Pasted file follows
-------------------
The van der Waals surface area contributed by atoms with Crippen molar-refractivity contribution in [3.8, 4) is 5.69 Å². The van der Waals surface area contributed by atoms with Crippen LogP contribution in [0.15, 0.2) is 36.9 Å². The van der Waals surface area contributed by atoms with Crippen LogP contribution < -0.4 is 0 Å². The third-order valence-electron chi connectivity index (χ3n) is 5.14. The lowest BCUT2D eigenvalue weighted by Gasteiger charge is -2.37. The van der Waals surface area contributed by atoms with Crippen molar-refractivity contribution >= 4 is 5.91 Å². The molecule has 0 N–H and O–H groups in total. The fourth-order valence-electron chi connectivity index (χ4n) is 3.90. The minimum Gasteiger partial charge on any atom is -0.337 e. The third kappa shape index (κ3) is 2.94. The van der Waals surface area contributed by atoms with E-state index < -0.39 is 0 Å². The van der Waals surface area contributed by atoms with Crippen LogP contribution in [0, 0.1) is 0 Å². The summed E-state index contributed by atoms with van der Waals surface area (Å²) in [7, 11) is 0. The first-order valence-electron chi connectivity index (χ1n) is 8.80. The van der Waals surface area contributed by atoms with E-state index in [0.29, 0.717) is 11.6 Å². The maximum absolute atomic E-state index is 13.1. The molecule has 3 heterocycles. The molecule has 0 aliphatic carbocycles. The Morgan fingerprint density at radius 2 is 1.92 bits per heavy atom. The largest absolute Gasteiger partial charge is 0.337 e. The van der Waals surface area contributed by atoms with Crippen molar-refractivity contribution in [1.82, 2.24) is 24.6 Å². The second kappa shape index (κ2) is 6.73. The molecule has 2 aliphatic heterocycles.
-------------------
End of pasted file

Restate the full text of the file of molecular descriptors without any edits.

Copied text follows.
The van der Waals surface area contributed by atoms with Crippen molar-refractivity contribution in [3.8, 4) is 5.69 Å². The van der Waals surface area contributed by atoms with Crippen LogP contribution in [0.15, 0.2) is 36.9 Å². The van der Waals surface area contributed by atoms with Crippen LogP contribution < -0.4 is 0 Å². The third-order valence-electron chi connectivity index (χ3n) is 5.14. The lowest BCUT2D eigenvalue weighted by Gasteiger charge is -2.37. The van der Waals surface area contributed by atoms with Crippen molar-refractivity contribution >= 4 is 5.91 Å². The molecule has 0 N–H and O–H groups in total. The fourth-order valence-electron chi connectivity index (χ4n) is 3.90. The minimum Gasteiger partial charge on any atom is -0.337 e. The third kappa shape index (κ3) is 2.94. The van der Waals surface area contributed by atoms with E-state index < -0.39 is 0 Å². The van der Waals surface area contributed by atoms with Crippen LogP contribution in [0, 0.1) is 0 Å². The summed E-state index contributed by atoms with van der Waals surface area (Å²) in [7, 11) is 0. The first-order valence-electron chi connectivity index (χ1n) is 8.80. The van der Waals surface area contributed by atoms with E-state index in [0.29, 0.717) is 11.6 Å². The maximum absolute atomic E-state index is 13.1. The molecule has 3 heterocycles. The molecule has 0 aliphatic carbocycles. The Morgan fingerprint density at radius 2 is 1.92 bits per heavy atom. The largest absolute Gasteiger partial charge is 0.337 e. The van der Waals surface area contributed by atoms with Crippen molar-refractivity contribution in [1.82, 2.24) is 24.6 Å². The second kappa shape index (κ2) is 6.73. The molecule has 2 aliphatic heterocycles.